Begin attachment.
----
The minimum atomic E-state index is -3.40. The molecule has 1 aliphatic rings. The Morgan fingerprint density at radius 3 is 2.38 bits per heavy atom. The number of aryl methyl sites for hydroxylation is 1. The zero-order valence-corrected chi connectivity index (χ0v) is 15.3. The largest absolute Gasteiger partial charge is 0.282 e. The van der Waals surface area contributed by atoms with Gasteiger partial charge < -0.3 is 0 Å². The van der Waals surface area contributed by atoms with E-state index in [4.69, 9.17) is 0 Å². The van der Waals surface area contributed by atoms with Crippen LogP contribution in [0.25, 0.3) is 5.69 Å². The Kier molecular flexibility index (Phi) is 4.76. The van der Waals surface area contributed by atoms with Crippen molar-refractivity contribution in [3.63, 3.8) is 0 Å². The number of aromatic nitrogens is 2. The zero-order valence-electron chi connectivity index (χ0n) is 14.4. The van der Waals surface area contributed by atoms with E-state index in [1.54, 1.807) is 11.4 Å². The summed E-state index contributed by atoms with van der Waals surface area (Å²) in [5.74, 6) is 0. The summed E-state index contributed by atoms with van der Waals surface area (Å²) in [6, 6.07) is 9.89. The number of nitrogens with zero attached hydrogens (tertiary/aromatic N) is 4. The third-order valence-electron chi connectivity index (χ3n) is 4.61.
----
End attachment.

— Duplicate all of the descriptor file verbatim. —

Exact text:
The minimum atomic E-state index is -3.40. The molecule has 1 aliphatic rings. The Morgan fingerprint density at radius 3 is 2.38 bits per heavy atom. The number of aryl methyl sites for hydroxylation is 1. The zero-order valence-corrected chi connectivity index (χ0v) is 15.3. The largest absolute Gasteiger partial charge is 0.282 e. The van der Waals surface area contributed by atoms with Gasteiger partial charge < -0.3 is 0 Å². The van der Waals surface area contributed by atoms with E-state index in [4.69, 9.17) is 0 Å². The van der Waals surface area contributed by atoms with Crippen LogP contribution in [0.25, 0.3) is 5.69 Å². The Kier molecular flexibility index (Phi) is 4.76. The van der Waals surface area contributed by atoms with Crippen molar-refractivity contribution in [3.63, 3.8) is 0 Å². The number of aromatic nitrogens is 2. The zero-order valence-electron chi connectivity index (χ0n) is 14.4. The van der Waals surface area contributed by atoms with E-state index in [1.54, 1.807) is 11.4 Å². The summed E-state index contributed by atoms with van der Waals surface area (Å²) in [5.74, 6) is 0. The summed E-state index contributed by atoms with van der Waals surface area (Å²) in [6, 6.07) is 9.89. The number of nitrogens with zero attached hydrogens (tertiary/aromatic N) is 4. The third-order valence-electron chi connectivity index (χ3n) is 4.61.